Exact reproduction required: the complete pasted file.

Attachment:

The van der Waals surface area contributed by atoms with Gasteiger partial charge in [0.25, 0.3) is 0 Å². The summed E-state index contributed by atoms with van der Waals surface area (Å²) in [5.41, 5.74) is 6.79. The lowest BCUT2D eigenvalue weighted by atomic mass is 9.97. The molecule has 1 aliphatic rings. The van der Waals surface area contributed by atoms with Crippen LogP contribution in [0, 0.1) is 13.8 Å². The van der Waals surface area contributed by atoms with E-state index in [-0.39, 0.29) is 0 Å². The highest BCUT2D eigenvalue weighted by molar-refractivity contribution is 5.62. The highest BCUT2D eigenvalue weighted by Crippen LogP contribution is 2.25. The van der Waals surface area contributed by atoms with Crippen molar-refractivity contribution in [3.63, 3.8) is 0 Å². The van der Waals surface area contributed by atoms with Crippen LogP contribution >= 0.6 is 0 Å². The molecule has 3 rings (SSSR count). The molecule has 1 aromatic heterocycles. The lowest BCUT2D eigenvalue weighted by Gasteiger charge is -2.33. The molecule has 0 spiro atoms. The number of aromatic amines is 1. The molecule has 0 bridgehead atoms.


The van der Waals surface area contributed by atoms with Gasteiger partial charge in [0.25, 0.3) is 0 Å². The summed E-state index contributed by atoms with van der Waals surface area (Å²) in [5.41, 5.74) is 6.79. The lowest BCUT2D eigenvalue weighted by atomic mass is 9.97. The molecule has 1 aliphatic rings. The van der Waals surface area contributed by atoms with Crippen LogP contribution in [0, 0.1) is 13.8 Å². The van der Waals surface area contributed by atoms with E-state index in [-0.39, 0.29) is 0 Å². The highest BCUT2D eigenvalue weighted by molar-refractivity contribution is 5.62. The highest BCUT2D eigenvalue weighted by Crippen LogP contribution is 2.25. The van der Waals surface area contributed by atoms with Crippen molar-refractivity contribution in [3.63, 3.8) is 0 Å². The van der Waals surface area contributed by atoms with Crippen LogP contribution >= 0.6 is 0 Å². The molecule has 3 rings (SSSR count). The molecule has 1 aromatic heterocycles. The lowest BCUT2D eigenvalue weighted by Gasteiger charge is -2.33. The molecule has 0 spiro atoms. The number of aromatic amines is 1. The molecule has 0 bridgehead atoms.